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ruminants and herbivores association

all herbivores ruminate but not all herbivores are ruminants


ruminant motility - what type of contractions occur which one more important

Intrinsic contractions
- consist of low amplitude waves travelling in the smooth muscle wall of the reticulo-rumen
- occur even when the nerves to the reticulo-rumen are severed
- Limited in ruminants as very localised contractions - not across the whole rumen - occurs more in the abomasum
Extrinsic contractions
- occur only when the vagal or splanchnic nerves are intact - main one for ruminants
- Initiated by a burst of activity in the vagal nerves - which originate in the gastric centres of the medulla
- Main contractions within the rumen so if cut vagal nerves then paralysed rumen essentially


oesophageal groove what formed from and between what openings

- Specialised region of the reticulum which is formed from reticular and omasal smooth muscle and oesophageal muscles.
- can be formed into a tube between the oesophageal orifice and the reticulo-omasal orifice, by contraction of the muscles forming the two lips


How to move material from dorsal sac rumen into the retirculum and steps in regurgitation and what makes the animal stop chewing

contract rumen-reticular pillar (lower it) and fluid will flow into reticulum
1) The material will be in the raft that flows into reticulum then all you have to do is raise the liquid level in the reticulum up until the rough raft is level with oesophageal opening
2) Will now be aligned with the oesophageal opening so reflex opening
3) Tense the abdominal muscles
4) Breath in against closed glottis - lower pressure in oesophagus - material move into the oesophagus
5) once in oesophagus reverse peristalsis
- possible that chew until buccal receptors detect that particles are smaller than when brought up once finished fall back into reticulum


steps in moving food from reticulum to the omasum and step in eructation

1) Rough stuff floating on top and fine stuff on the bottom
- Know how fine the material is by mechanoreceptors in the reticulum lining - detect no rough stuff then can move onto step 2
2) Close oesophageal opening and raise the liquid level up by contracting base of reticulum
3) Get the liquid level with omasal orifice then relax omasal orifice then material will flow in and will be the finest material if you raise the liquid level up high enough
open the oesophageal sphincter and allow gas pressure to send the gas up the oesophagus


what are the 4 main functions of the parotid gland

1) Recycling salt absorbed from gut
2) Recycling water from gut
3) Maintaining the pH (7.4) of the reticulo-rumen
4) Maintaining an optimal electrolyte concentration in the reticulo-rumen
Effectively reduces the amount of water and electrolytes which have to be ingested by recycling


Name the 6 ruminant families and which one doesn't ruminate

Tragulidae, Giraffidae, Cervidae, Moschidae, Antilocapridae, and Bovidae
Tragulinidae - mouse deer primiative with 3 stomachs dont ruminate


List 10 characteristics of ruminants

1) a complicated four-chambered stomach.
2) no incisors on upper jaw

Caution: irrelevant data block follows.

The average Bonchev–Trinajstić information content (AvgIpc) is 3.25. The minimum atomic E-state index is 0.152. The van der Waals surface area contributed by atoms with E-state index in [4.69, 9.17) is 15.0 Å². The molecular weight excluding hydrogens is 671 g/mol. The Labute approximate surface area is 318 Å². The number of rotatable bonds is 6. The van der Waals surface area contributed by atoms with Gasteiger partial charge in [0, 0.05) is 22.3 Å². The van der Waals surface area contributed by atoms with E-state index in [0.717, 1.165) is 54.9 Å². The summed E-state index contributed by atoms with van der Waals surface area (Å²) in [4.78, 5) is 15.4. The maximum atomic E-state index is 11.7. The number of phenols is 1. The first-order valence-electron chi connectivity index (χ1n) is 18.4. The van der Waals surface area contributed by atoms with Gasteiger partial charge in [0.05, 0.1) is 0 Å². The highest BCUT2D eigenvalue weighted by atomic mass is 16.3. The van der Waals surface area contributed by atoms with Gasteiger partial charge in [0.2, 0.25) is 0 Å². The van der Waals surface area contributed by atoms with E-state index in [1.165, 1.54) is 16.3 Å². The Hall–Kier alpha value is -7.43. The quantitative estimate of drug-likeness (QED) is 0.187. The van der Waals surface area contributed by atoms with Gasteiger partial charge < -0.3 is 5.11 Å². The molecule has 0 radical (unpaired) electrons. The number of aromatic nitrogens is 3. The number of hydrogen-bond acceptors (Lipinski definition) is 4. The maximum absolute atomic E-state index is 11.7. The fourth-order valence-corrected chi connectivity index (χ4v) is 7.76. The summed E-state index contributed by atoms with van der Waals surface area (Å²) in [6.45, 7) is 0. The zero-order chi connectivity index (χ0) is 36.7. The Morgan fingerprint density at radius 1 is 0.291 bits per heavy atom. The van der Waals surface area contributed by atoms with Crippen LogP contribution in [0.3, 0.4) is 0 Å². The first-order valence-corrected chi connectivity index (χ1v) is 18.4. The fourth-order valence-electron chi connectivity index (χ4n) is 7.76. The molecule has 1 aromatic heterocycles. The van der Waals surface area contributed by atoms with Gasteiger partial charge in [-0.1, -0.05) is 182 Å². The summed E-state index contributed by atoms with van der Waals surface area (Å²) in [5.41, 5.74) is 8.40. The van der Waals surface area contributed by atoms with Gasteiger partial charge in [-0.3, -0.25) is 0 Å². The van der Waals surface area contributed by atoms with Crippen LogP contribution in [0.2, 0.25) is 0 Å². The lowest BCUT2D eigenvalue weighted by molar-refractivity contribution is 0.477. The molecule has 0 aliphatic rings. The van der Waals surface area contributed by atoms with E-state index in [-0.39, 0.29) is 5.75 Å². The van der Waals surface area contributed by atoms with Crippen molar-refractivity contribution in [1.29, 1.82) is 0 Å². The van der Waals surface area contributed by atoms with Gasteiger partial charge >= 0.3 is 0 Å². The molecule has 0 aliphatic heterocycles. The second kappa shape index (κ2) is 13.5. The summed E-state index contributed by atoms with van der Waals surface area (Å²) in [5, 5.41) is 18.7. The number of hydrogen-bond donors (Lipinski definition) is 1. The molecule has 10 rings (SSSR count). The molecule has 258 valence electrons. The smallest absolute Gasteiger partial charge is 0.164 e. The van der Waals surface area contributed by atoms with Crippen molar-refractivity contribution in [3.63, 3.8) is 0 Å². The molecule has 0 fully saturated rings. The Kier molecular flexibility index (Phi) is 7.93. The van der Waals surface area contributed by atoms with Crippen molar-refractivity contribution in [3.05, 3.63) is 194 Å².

3) a long diastema
4) incisor-like lower canines.
5) metapodial limb bones fused into a single, elongated cannon bone.
6) Large fermentative fore-stomach.
7) High yield metabolism of low-nutrient yield food - utilise ethanol as a food source - bi-product from micro bacteria which also produce a lot of methane
8) Water and electrolyte conservation mechanisms.
9) Control of complex digestive systems - rumen movement goes caudally and cranially
10) Control of complex digestive behaviours: – Rumination.


origin of ruminants

- Assume evolutionary advantage in being a ruminant over ordinary herbivore
- Possibly the competition for reducing niches increased the chances of those animals with enhanced fermentation to do better than those without.
- Progressive development of more and more complicated digestive systems which increased the “yield” from poor quality food as rumination increases the efficiency of digestion


strengths of ruminants - list 6

1) able to cope with diverse climatic conditions
2) efficient conversion of low quality feeds
3) great tolerance of dry conditions due to water and salt conservation in the rumen
4) reasonable reproductive capacity - twins
5) very rapid post-partum mobility - within few hours of birth high capability
6) capable of traveling extreme distances


weaknesses of ruminants - list 6

1) birth-weight high
2) limited defenses beyond size and social behaviour
3) prolonged digestive processes - long time for nutrients to be available for the animal
4) require large areas of pasture for grazing
5) complicated digestive process can be disrupted
6) susceptible to parasite infection


gastric secretion - what is secreted and from what cells and from where in the stomach

1) acid HCl - from parietal cell - fundic - gastric pits
2) pepsinogen (activated at low pH to pepsin - from chief cell - fundic
3) mucus - from surface mucosal cell and mucous neck cell


characteristics of parietal cell

- huge membrane surface area
- secretory canaliculus
- tubulovesicles - within cell and become microvilli when secreting
- dense with mitochondria
- has a membrane lined H/K ATPase (proton pump) that actively secretes H+ into lumen


differences between resting and secreting parietal cell

when resting have canaliculus that is small without microvilli as they are tubulovesicles that are within the cell